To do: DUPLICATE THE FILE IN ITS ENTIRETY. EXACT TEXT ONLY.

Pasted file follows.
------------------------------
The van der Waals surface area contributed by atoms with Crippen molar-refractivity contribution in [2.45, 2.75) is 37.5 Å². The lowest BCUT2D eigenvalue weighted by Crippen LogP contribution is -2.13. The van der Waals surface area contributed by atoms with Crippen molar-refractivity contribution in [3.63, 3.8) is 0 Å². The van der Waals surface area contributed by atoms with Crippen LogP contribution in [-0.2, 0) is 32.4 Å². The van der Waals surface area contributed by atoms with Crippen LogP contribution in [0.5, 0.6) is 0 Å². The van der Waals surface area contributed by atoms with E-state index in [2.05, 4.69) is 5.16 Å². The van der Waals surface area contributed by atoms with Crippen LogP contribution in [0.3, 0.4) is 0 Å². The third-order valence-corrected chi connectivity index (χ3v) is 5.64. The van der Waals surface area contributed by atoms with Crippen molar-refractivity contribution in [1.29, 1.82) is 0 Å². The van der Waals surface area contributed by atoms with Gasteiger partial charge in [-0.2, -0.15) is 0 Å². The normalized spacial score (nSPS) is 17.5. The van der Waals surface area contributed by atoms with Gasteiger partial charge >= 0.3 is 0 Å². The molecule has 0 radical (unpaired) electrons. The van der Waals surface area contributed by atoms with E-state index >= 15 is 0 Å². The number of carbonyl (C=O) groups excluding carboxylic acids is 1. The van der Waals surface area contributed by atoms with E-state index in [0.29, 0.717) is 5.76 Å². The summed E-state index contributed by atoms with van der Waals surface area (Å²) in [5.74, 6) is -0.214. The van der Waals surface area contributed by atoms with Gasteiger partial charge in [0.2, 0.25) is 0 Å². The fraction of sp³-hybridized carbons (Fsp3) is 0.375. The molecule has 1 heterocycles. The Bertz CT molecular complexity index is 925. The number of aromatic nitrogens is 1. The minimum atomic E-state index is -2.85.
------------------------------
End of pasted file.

The van der Waals surface area contributed by atoms with Crippen molar-refractivity contribution in [2.45, 2.75) is 37.5 Å². The lowest BCUT2D eigenvalue weighted by Crippen LogP contribution is -2.13. The van der Waals surface area contributed by atoms with Crippen molar-refractivity contribution in [3.63, 3.8) is 0 Å². The van der Waals surface area contributed by atoms with Crippen LogP contribution in [-0.2, 0) is 32.4 Å². The van der Waals surface area contributed by atoms with Crippen LogP contribution in [0.5, 0.6) is 0 Å². The van der Waals surface area contributed by atoms with E-state index in [2.05, 4.69) is 5.16 Å². The van der Waals surface area contributed by atoms with Crippen LogP contribution in [0.3, 0.4) is 0 Å². The third-order valence-corrected chi connectivity index (χ3v) is 5.64. The van der Waals surface area contributed by atoms with Crippen molar-refractivity contribution in [1.29, 1.82) is 0 Å². The van der Waals surface area contributed by atoms with Gasteiger partial charge in [-0.2, -0.15) is 0 Å². The normalized spacial score (nSPS) is 17.5. The van der Waals surface area contributed by atoms with Gasteiger partial charge >= 0.3 is 0 Å². The molecule has 0 radical (unpaired) electrons. The van der Waals surface area contributed by atoms with E-state index >= 15 is 0 Å². The number of carbonyl (C=O) groups excluding carboxylic acids is 1. The van der Waals surface area contributed by atoms with E-state index in [0.29, 0.717) is 5.76 Å². The summed E-state index contributed by atoms with van der Waals surface area (Å²) in [5.74, 6) is -0.214. The van der Waals surface area contributed by atoms with Gasteiger partial charge in [0.2, 0.25) is 0 Å². The fraction of sp³-hybridized carbons (Fsp3) is 0.375. The molecule has 1 heterocycles. The Bertz CT molecular complexity index is 925. The number of aromatic nitrogens is 1. The minimum atomic E-state index is -2.85.